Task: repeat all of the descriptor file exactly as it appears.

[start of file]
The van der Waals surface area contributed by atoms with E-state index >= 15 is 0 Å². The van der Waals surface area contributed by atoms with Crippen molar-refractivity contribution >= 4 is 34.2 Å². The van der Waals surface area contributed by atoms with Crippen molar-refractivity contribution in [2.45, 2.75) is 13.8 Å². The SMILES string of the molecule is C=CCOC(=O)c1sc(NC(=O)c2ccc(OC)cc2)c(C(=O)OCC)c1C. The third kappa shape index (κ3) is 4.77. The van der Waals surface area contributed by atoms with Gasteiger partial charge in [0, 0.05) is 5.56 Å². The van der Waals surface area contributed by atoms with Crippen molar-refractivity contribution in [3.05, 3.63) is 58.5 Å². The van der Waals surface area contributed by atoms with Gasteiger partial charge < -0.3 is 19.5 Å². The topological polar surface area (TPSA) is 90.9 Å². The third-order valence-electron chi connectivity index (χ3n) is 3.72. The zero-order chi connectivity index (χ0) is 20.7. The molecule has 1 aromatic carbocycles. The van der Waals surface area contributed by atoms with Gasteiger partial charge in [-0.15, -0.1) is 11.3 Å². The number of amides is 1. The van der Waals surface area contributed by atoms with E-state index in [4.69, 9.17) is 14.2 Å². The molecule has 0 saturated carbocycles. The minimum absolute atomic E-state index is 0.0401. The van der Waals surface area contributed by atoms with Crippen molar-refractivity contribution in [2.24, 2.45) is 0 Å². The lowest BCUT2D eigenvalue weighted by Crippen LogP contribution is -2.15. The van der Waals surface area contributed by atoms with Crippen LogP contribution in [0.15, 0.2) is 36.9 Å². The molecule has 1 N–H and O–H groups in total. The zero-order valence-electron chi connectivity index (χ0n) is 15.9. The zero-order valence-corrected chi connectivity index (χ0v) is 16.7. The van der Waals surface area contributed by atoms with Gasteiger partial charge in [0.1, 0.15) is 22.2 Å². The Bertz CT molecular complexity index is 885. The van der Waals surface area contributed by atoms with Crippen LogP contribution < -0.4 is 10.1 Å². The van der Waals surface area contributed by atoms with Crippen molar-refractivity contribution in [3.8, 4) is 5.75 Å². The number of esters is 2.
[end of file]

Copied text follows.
The van der Waals surface area contributed by atoms with E-state index >= 15 is 0 Å². The van der Waals surface area contributed by atoms with Crippen molar-refractivity contribution >= 4 is 34.2 Å². The van der Waals surface area contributed by atoms with Crippen molar-refractivity contribution in [2.45, 2.75) is 13.8 Å². The SMILES string of the molecule is C=CCOC(=O)c1sc(NC(=O)c2ccc(OC)cc2)c(C(=O)OCC)c1C. The third kappa shape index (κ3) is 4.77. The van der Waals surface area contributed by atoms with Gasteiger partial charge in [0, 0.05) is 5.56 Å². The van der Waals surface area contributed by atoms with Crippen molar-refractivity contribution in [3.05, 3.63) is 58.5 Å². The van der Waals surface area contributed by atoms with Gasteiger partial charge < -0.3 is 19.5 Å². The topological polar surface area (TPSA) is 90.9 Å². The third-order valence-electron chi connectivity index (χ3n) is 3.72. The zero-order chi connectivity index (χ0) is 20.7. The molecule has 1 aromatic carbocycles. The van der Waals surface area contributed by atoms with Gasteiger partial charge in [-0.15, -0.1) is 11.3 Å². The number of amides is 1. The van der Waals surface area contributed by atoms with E-state index in [4.69, 9.17) is 14.2 Å². The molecule has 0 saturated carbocycles. The minimum absolute atomic E-state index is 0.0401. The van der Waals surface area contributed by atoms with Crippen molar-refractivity contribution in [2.24, 2.45) is 0 Å². The lowest BCUT2D eigenvalue weighted by Crippen LogP contribution is -2.15. The van der Waals surface area contributed by atoms with Crippen LogP contribution in [0.15, 0.2) is 36.9 Å². The molecule has 1 N–H and O–H groups in total. The zero-order valence-electron chi connectivity index (χ0n) is 15.9. The zero-order valence-corrected chi connectivity index (χ0v) is 16.7. The van der Waals surface area contributed by atoms with Gasteiger partial charge in [0.1, 0.15) is 22.2 Å². The Bertz CT molecular complexity index is 885. The van der Waals surface area contributed by atoms with Crippen LogP contribution < -0.4 is 10.1 Å². The van der Waals surface area contributed by atoms with Crippen molar-refractivity contribution in [3.8, 4) is 5.75 Å². The number of esters is 2.